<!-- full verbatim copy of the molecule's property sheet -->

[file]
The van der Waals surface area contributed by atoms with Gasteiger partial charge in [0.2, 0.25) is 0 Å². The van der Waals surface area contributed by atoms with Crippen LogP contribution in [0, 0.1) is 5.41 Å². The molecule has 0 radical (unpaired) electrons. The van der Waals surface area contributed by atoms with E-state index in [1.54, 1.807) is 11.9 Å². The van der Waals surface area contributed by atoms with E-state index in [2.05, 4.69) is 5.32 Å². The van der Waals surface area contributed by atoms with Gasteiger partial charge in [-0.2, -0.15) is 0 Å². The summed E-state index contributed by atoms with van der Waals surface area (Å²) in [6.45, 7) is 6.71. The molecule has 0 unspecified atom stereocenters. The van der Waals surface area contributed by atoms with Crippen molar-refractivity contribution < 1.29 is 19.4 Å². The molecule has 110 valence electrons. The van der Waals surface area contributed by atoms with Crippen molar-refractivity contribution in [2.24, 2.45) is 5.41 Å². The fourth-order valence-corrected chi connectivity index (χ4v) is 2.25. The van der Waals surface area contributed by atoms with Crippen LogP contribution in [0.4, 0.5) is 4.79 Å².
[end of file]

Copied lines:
The van der Waals surface area contributed by atoms with Gasteiger partial charge in [0.2, 0.25) is 0 Å². The van der Waals surface area contributed by atoms with Crippen LogP contribution in [0, 0.1) is 5.41 Å². The molecule has 0 radical (unpaired) electrons. The van der Waals surface area contributed by atoms with E-state index in [1.54, 1.807) is 11.9 Å². The van der Waals surface area contributed by atoms with E-state index in [2.05, 4.69) is 5.32 Å². The van der Waals surface area contributed by atoms with Gasteiger partial charge in [-0.2, -0.15) is 0 Å². The summed E-state index contributed by atoms with van der Waals surface area (Å²) in [6.45, 7) is 6.71. The molecule has 0 unspecified atom stereocenters. The van der Waals surface area contributed by atoms with Crippen molar-refractivity contribution < 1.29 is 19.4 Å². The molecule has 110 valence electrons. The van der Waals surface area contributed by atoms with Crippen molar-refractivity contribution in [2.24, 2.45) is 5.41 Å². The fourth-order valence-corrected chi connectivity index (χ4v) is 2.25. The van der Waals surface area contributed by atoms with Crippen LogP contribution in [0.4, 0.5) is 4.79 Å².